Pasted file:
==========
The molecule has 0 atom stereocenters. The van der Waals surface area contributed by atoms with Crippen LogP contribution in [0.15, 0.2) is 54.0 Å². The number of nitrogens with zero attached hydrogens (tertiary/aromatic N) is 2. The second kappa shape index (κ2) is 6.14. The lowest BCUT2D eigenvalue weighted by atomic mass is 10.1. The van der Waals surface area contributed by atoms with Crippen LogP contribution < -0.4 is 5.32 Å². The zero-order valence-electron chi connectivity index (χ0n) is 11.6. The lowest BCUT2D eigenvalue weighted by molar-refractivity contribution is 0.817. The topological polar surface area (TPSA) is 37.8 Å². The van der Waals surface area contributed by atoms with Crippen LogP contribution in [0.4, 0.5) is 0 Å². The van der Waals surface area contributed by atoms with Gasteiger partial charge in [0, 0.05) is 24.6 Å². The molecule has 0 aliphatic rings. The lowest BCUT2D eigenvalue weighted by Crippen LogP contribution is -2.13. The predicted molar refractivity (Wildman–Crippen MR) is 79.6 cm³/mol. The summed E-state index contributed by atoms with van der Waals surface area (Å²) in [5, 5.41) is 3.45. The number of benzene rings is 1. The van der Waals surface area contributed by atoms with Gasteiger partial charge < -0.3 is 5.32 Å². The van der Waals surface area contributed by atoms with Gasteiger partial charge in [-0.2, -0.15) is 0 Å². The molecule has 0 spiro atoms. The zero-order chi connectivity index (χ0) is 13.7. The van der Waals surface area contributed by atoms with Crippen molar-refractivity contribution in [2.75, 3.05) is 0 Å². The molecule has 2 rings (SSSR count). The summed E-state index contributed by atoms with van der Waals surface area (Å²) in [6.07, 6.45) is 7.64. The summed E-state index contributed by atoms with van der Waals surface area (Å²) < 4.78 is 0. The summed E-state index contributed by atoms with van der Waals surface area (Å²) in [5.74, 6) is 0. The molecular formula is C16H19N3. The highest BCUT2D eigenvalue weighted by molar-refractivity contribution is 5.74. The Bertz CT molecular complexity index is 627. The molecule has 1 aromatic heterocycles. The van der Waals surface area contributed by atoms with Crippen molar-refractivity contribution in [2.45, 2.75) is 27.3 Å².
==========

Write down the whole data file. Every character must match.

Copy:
The molecule has 0 atom stereocenters. The van der Waals surface area contributed by atoms with Crippen LogP contribution in [0.15, 0.2) is 54.0 Å². The number of nitrogens with zero attached hydrogens (tertiary/aromatic N) is 2. The second kappa shape index (κ2) is 6.14. The lowest BCUT2D eigenvalue weighted by atomic mass is 10.1. The van der Waals surface area contributed by atoms with Crippen LogP contribution < -0.4 is 5.32 Å². The zero-order valence-electron chi connectivity index (χ0n) is 11.6. The lowest BCUT2D eigenvalue weighted by molar-refractivity contribution is 0.817. The topological polar surface area (TPSA) is 37.8 Å². The van der Waals surface area contributed by atoms with Crippen LogP contribution in [0.4, 0.5) is 0 Å². The van der Waals surface area contributed by atoms with Gasteiger partial charge in [0, 0.05) is 24.6 Å². The molecule has 0 aliphatic rings. The lowest BCUT2D eigenvalue weighted by Crippen LogP contribution is -2.13. The predicted molar refractivity (Wildman–Crippen MR) is 79.6 cm³/mol. The summed E-state index contributed by atoms with van der Waals surface area (Å²) in [5, 5.41) is 3.45. The number of benzene rings is 1. The van der Waals surface area contributed by atoms with Gasteiger partial charge < -0.3 is 5.32 Å². The van der Waals surface area contributed by atoms with Gasteiger partial charge in [-0.2, -0.15) is 0 Å². The molecule has 0 spiro atoms. The zero-order chi connectivity index (χ0) is 13.7. The van der Waals surface area contributed by atoms with Crippen molar-refractivity contribution in [2.75, 3.05) is 0 Å². The molecule has 2 rings (SSSR count). The summed E-state index contributed by atoms with van der Waals surface area (Å²) in [6.07, 6.45) is 7.64. The summed E-state index contributed by atoms with van der Waals surface area (Å²) < 4.78 is 0. The summed E-state index contributed by atoms with van der Waals surface area (Å²) in [5.74, 6) is 0. The molecular formula is C16H19N3. The highest BCUT2D eigenvalue weighted by molar-refractivity contribution is 5.74. The Bertz CT molecular complexity index is 627. The molecule has 1 aromatic heterocycles. The van der Waals surface area contributed by atoms with Crippen molar-refractivity contribution in [2.45, 2.75) is 27.3 Å².